It has helped other laborious processes as well. Before the arrival of JD Edwards, for example, workers used to drive around in trucks to locate physical equipment in the yards at various plants because there was no central repository of data to tag equipment location. Instead, it involved full-time drivers, gas and time to locate inventory. "It's acres and acres of land that they have to drive around just to find the stuff," Demes said.

Today, inventory locating involves plates that can be scanned so that workers can locate the equipment digitally. The company is now considering using the Internet of Things GPS chips on equipment so that inventory management could be done electronically through Google Maps to locate the inventory. Labor reporting on the shop floor -- time entry with employees just swiping and scanning sensors to clock in and out -- has also improved visibility into workforce labor and scheduling issues.

Don't underestimate impact of culture

But at the same time, some departments, and executives, continue to stand on the sidelines of digitizing information. Accounting, for example, isn't terribly interested in using digital systems they see as derailing and slowing their own processes.

"I like this process the way it is. I like using a physical signature," is a common refrain in a department like accounting -- even though systems like electronic signature technology could alleviate the need to print out files and physically sign them.

If IT projects of this kind can succeed only with executive sponsorship, executive-level mixed messages can threaten a project in unique ways. Although executives at the company have stated that they are "on board" with digitization, they also sense the resentment and confusion among long-tenured employees and want to smooth it over rather than charge ahead.

"Business leaders say they are committed," Demes said, "but when the rubber hits the road and things get tough, they are more than happy to say, 'Let's just tweak it a little so people aren't too disrupted.'"

But Demes said this kind of wholesale information transformation involves an IT change management program up front -- a strategy his firm didn't enlist right away. With an IT overhaul of this scope, even the consulting firm shepherding change has to bear some responsibility when the results are clear -- but still met with intransigence.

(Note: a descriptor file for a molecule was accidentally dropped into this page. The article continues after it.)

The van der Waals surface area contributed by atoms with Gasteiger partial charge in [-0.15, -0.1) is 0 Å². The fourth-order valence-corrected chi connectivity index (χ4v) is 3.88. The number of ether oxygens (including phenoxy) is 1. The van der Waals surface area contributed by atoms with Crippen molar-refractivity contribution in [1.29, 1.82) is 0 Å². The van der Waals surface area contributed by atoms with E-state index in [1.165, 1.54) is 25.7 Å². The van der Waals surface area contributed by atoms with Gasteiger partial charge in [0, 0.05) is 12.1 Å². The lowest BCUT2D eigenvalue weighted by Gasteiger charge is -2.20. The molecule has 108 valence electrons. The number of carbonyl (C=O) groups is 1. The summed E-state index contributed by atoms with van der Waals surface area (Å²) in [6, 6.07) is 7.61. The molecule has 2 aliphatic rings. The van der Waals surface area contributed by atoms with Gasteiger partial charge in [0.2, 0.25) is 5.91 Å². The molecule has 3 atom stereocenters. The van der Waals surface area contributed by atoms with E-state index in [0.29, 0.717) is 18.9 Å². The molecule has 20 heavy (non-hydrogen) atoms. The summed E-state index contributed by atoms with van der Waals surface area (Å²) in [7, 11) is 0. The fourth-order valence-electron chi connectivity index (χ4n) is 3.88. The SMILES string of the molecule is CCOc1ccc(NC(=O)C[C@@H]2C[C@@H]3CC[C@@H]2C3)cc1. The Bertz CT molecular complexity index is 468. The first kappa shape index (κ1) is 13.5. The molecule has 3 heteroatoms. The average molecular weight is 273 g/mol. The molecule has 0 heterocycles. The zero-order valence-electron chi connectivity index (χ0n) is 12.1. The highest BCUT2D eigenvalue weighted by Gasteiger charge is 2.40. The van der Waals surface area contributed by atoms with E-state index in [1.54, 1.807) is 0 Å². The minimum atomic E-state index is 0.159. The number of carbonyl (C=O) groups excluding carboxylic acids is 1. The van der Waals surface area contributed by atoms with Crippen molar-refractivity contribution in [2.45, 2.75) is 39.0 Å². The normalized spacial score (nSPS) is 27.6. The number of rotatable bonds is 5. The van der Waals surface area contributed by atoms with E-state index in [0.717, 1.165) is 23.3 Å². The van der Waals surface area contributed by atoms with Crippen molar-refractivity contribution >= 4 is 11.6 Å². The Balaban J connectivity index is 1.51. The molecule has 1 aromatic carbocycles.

"We missed it -- so far. We underestimated the impact of culture on the organization and how it affects business transformation, Demes said.

Why go paperless with ERP?

According to Paul Demes, a principal at WhiteLight Group in Chicago, an IT strategy consulting firm, ERP upgrades provide a unique opportunity to eliminate paper from processes.

But the ROI of digitizing far extends environmental goals or minimizing physical storage. Demes ran through 10 key reasons to use an ERP upgrade to do more than eliminate paper. According to Demes, end goals are centralization of information and a single source of truth, automation and better decision making. Here are his top 10 reasons.

  1. Achieving cost savings
  2. Gaining competitive survival or competitive edge
  3. Improving velocity of business strategy
  4. Achieving green initiatives
  5. Streamlining transaction processing
  6. Effecting more efficient data collection
  7. Improving data accuracy
  8. Creating workflow alerting to automate project milestones and prevent errors
  9. Improving business decision making
  10. Creating a hospitable work environment for Millennials. "Manual processes, paper-based stuff is offensive to them."

Next Steps